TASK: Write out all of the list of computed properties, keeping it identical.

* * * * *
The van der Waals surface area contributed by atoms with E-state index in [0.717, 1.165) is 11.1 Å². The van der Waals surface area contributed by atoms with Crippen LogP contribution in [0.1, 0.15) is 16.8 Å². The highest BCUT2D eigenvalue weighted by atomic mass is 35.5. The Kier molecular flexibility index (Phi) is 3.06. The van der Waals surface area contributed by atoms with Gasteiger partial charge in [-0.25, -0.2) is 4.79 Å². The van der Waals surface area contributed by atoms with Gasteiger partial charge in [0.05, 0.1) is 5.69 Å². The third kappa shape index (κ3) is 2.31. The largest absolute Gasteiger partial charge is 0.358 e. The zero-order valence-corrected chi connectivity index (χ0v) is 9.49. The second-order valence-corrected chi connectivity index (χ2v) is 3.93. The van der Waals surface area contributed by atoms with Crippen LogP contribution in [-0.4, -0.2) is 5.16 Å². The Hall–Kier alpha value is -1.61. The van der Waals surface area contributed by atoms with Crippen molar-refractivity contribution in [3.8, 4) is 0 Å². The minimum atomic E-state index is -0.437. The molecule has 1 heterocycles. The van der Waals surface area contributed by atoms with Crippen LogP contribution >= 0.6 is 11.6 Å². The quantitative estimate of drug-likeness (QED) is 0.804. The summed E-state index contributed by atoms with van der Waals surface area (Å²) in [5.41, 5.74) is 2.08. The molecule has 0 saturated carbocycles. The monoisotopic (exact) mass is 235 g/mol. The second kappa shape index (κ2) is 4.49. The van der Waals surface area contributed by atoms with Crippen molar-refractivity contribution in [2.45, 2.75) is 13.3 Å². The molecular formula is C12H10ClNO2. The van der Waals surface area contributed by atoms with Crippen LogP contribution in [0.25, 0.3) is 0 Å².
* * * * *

The van der Waals surface area contributed by atoms with E-state index in [0.717, 1.165) is 11.1 Å². The van der Waals surface area contributed by atoms with Crippen LogP contribution in [0.1, 0.15) is 16.8 Å². The highest BCUT2D eigenvalue weighted by atomic mass is 35.5. The Kier molecular flexibility index (Phi) is 3.06. The van der Waals surface area contributed by atoms with Gasteiger partial charge in [-0.25, -0.2) is 4.79 Å². The van der Waals surface area contributed by atoms with Gasteiger partial charge in [0.05, 0.1) is 5.69 Å². The third kappa shape index (κ3) is 2.31. The largest absolute Gasteiger partial charge is 0.358 e. The zero-order valence-corrected chi connectivity index (χ0v) is 9.49. The second-order valence-corrected chi connectivity index (χ2v) is 3.93. The van der Waals surface area contributed by atoms with Crippen LogP contribution in [-0.4, -0.2) is 5.16 Å². The Hall–Kier alpha value is -1.61. The van der Waals surface area contributed by atoms with Crippen molar-refractivity contribution in [3.8, 4) is 0 Å². The minimum atomic E-state index is -0.437. The molecule has 1 heterocycles. The van der Waals surface area contributed by atoms with Crippen LogP contribution >= 0.6 is 11.6 Å². The quantitative estimate of drug-likeness (QED) is 0.804. The summed E-state index contributed by atoms with van der Waals surface area (Å²) in [5.41, 5.74) is 2.08. The molecule has 0 saturated carbocycles. The monoisotopic (exact) mass is 235 g/mol. The second kappa shape index (κ2) is 4.49. The van der Waals surface area contributed by atoms with Crippen molar-refractivity contribution in [2.45, 2.75) is 13.3 Å². The molecular formula is C12H10ClNO2. The van der Waals surface area contributed by atoms with Crippen LogP contribution in [0.25, 0.3) is 0 Å².